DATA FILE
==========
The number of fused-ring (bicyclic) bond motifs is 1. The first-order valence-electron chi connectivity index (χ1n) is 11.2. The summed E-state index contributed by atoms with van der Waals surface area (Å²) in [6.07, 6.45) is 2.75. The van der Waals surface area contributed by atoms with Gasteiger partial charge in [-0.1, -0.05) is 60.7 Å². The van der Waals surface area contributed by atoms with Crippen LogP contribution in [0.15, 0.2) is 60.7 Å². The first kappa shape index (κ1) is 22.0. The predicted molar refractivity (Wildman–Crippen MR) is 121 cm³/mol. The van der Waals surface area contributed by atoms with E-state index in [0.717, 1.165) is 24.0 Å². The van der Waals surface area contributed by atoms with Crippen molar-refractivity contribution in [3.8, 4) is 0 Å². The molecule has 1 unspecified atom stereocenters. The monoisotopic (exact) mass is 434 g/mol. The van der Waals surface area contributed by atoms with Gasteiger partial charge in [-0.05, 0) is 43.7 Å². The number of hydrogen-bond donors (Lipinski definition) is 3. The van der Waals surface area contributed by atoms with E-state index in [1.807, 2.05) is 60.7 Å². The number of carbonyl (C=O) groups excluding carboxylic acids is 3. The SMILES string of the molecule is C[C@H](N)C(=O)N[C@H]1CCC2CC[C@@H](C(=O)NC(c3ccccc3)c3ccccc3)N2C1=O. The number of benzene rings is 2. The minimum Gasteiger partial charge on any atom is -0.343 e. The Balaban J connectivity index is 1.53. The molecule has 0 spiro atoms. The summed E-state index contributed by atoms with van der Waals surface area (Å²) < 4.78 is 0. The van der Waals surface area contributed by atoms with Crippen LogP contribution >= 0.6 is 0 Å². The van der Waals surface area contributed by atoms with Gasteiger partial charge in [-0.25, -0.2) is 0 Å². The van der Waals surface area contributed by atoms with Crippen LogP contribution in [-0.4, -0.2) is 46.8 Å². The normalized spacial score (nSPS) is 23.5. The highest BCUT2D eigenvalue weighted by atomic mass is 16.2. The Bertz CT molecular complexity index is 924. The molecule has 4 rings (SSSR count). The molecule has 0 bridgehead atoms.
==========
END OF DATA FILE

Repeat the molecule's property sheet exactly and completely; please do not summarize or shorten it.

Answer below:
The number of fused-ring (bicyclic) bond motifs is 1. The first-order valence-electron chi connectivity index (χ1n) is 11.2. The summed E-state index contributed by atoms with van der Waals surface area (Å²) in [6.07, 6.45) is 2.75. The van der Waals surface area contributed by atoms with Gasteiger partial charge in [-0.1, -0.05) is 60.7 Å². The van der Waals surface area contributed by atoms with Crippen LogP contribution in [0.15, 0.2) is 60.7 Å². The first kappa shape index (κ1) is 22.0. The predicted molar refractivity (Wildman–Crippen MR) is 121 cm³/mol. The van der Waals surface area contributed by atoms with E-state index in [0.717, 1.165) is 24.0 Å². The van der Waals surface area contributed by atoms with Crippen molar-refractivity contribution in [3.8, 4) is 0 Å². The molecule has 1 unspecified atom stereocenters. The monoisotopic (exact) mass is 434 g/mol. The van der Waals surface area contributed by atoms with Gasteiger partial charge in [-0.05, 0) is 43.7 Å². The number of hydrogen-bond donors (Lipinski definition) is 3. The van der Waals surface area contributed by atoms with E-state index in [1.807, 2.05) is 60.7 Å². The number of carbonyl (C=O) groups excluding carboxylic acids is 3. The SMILES string of the molecule is C[C@H](N)C(=O)N[C@H]1CCC2CC[C@@H](C(=O)NC(c3ccccc3)c3ccccc3)N2C1=O. The number of benzene rings is 2. The minimum Gasteiger partial charge on any atom is -0.343 e. The Balaban J connectivity index is 1.53. The molecule has 0 spiro atoms. The summed E-state index contributed by atoms with van der Waals surface area (Å²) < 4.78 is 0. The van der Waals surface area contributed by atoms with Crippen LogP contribution >= 0.6 is 0 Å². The van der Waals surface area contributed by atoms with Gasteiger partial charge in [-0.25, -0.2) is 0 Å². The van der Waals surface area contributed by atoms with Crippen LogP contribution in [-0.4, -0.2) is 46.8 Å². The normalized spacial score (nSPS) is 23.5. The highest BCUT2D eigenvalue weighted by atomic mass is 16.2. The Bertz CT molecular complexity index is 924. The molecule has 4 rings (SSSR count). The molecule has 0 bridgehead atoms.